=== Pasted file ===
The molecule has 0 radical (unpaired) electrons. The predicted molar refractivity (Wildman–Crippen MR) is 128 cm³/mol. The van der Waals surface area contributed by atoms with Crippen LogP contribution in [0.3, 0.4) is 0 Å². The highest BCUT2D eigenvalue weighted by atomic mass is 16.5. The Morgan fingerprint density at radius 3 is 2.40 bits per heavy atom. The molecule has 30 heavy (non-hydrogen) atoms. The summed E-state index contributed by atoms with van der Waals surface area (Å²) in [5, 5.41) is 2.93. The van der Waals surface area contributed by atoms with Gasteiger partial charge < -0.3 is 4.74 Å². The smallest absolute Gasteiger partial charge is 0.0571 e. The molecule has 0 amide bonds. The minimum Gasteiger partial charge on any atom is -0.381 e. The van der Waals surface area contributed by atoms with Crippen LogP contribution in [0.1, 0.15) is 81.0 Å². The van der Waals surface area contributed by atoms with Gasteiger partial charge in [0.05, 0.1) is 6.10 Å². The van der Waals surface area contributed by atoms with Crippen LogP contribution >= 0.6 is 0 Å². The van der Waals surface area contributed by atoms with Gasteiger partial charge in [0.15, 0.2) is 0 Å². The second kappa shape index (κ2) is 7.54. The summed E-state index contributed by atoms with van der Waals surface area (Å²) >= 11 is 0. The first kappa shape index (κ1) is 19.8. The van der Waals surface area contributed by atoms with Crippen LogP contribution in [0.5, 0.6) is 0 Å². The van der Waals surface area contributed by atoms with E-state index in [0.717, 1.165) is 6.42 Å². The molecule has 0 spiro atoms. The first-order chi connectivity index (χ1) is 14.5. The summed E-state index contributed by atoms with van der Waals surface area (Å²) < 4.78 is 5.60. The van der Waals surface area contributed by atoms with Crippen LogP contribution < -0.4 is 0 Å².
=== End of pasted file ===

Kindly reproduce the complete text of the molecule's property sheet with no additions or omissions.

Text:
The molecule has 0 radical (unpaired) electrons. The predicted molar refractivity (Wildman–Crippen MR) is 128 cm³/mol. The van der Waals surface area contributed by atoms with Crippen LogP contribution in [0.3, 0.4) is 0 Å². The highest BCUT2D eigenvalue weighted by atomic mass is 16.5. The Morgan fingerprint density at radius 3 is 2.40 bits per heavy atom. The molecule has 30 heavy (non-hydrogen) atoms. The summed E-state index contributed by atoms with van der Waals surface area (Å²) in [5, 5.41) is 2.93. The van der Waals surface area contributed by atoms with Gasteiger partial charge < -0.3 is 4.74 Å². The smallest absolute Gasteiger partial charge is 0.0571 e. The molecule has 0 amide bonds. The minimum Gasteiger partial charge on any atom is -0.381 e. The van der Waals surface area contributed by atoms with Crippen LogP contribution in [0.1, 0.15) is 81.0 Å². The van der Waals surface area contributed by atoms with Gasteiger partial charge in [0.05, 0.1) is 6.10 Å². The van der Waals surface area contributed by atoms with Crippen LogP contribution >= 0.6 is 0 Å². The van der Waals surface area contributed by atoms with Gasteiger partial charge in [0.15, 0.2) is 0 Å². The second kappa shape index (κ2) is 7.54. The summed E-state index contributed by atoms with van der Waals surface area (Å²) >= 11 is 0. The first kappa shape index (κ1) is 19.8. The van der Waals surface area contributed by atoms with Crippen LogP contribution in [0.5, 0.6) is 0 Å². The van der Waals surface area contributed by atoms with E-state index in [0.717, 1.165) is 6.42 Å². The molecule has 0 spiro atoms. The first-order chi connectivity index (χ1) is 14.5. The summed E-state index contributed by atoms with van der Waals surface area (Å²) < 4.78 is 5.60. The van der Waals surface area contributed by atoms with Crippen LogP contribution < -0.4 is 0 Å².